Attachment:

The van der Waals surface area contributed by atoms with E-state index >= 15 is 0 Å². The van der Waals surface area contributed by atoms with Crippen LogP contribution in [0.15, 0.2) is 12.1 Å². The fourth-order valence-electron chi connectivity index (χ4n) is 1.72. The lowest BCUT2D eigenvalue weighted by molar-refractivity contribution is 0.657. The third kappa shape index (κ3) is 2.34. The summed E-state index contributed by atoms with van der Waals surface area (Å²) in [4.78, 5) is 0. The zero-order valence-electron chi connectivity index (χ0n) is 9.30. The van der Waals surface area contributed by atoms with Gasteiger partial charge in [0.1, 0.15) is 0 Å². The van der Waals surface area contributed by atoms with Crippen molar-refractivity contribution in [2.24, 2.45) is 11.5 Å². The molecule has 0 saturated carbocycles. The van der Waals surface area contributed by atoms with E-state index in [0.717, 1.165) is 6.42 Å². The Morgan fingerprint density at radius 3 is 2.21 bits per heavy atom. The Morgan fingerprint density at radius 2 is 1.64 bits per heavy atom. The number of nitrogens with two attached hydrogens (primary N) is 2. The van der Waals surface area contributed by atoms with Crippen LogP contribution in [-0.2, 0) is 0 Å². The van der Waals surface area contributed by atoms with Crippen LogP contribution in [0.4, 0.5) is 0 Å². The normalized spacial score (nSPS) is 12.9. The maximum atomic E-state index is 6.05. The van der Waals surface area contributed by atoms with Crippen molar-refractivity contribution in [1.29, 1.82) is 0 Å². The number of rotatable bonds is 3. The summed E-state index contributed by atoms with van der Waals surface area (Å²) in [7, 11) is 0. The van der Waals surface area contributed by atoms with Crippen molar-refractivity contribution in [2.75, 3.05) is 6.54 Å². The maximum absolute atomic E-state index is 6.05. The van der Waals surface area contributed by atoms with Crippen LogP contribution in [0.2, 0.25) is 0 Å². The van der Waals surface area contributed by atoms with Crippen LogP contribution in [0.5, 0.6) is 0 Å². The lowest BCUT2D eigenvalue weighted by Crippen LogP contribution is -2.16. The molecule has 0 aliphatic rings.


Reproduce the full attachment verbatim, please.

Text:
The van der Waals surface area contributed by atoms with E-state index >= 15 is 0 Å². The van der Waals surface area contributed by atoms with Crippen LogP contribution in [0.15, 0.2) is 12.1 Å². The fourth-order valence-electron chi connectivity index (χ4n) is 1.72. The lowest BCUT2D eigenvalue weighted by molar-refractivity contribution is 0.657. The third kappa shape index (κ3) is 2.34. The summed E-state index contributed by atoms with van der Waals surface area (Å²) in [4.78, 5) is 0. The zero-order valence-electron chi connectivity index (χ0n) is 9.30. The van der Waals surface area contributed by atoms with Gasteiger partial charge in [0.1, 0.15) is 0 Å². The van der Waals surface area contributed by atoms with Crippen molar-refractivity contribution in [2.24, 2.45) is 11.5 Å². The molecule has 0 saturated carbocycles. The van der Waals surface area contributed by atoms with E-state index in [0.717, 1.165) is 6.42 Å². The Morgan fingerprint density at radius 3 is 2.21 bits per heavy atom. The Morgan fingerprint density at radius 2 is 1.64 bits per heavy atom. The number of nitrogens with two attached hydrogens (primary N) is 2. The van der Waals surface area contributed by atoms with Crippen LogP contribution in [-0.2, 0) is 0 Å². The van der Waals surface area contributed by atoms with Crippen LogP contribution in [0.4, 0.5) is 0 Å². The normalized spacial score (nSPS) is 12.9. The maximum atomic E-state index is 6.05. The van der Waals surface area contributed by atoms with Crippen molar-refractivity contribution in [1.29, 1.82) is 0 Å². The number of rotatable bonds is 3. The summed E-state index contributed by atoms with van der Waals surface area (Å²) in [7, 11) is 0. The van der Waals surface area contributed by atoms with Crippen molar-refractivity contribution in [2.75, 3.05) is 6.54 Å². The maximum absolute atomic E-state index is 6.05. The van der Waals surface area contributed by atoms with Crippen LogP contribution in [0.2, 0.25) is 0 Å². The van der Waals surface area contributed by atoms with Crippen LogP contribution in [0.5, 0.6) is 0 Å². The lowest BCUT2D eigenvalue weighted by Crippen LogP contribution is -2.16. The molecule has 0 aliphatic rings.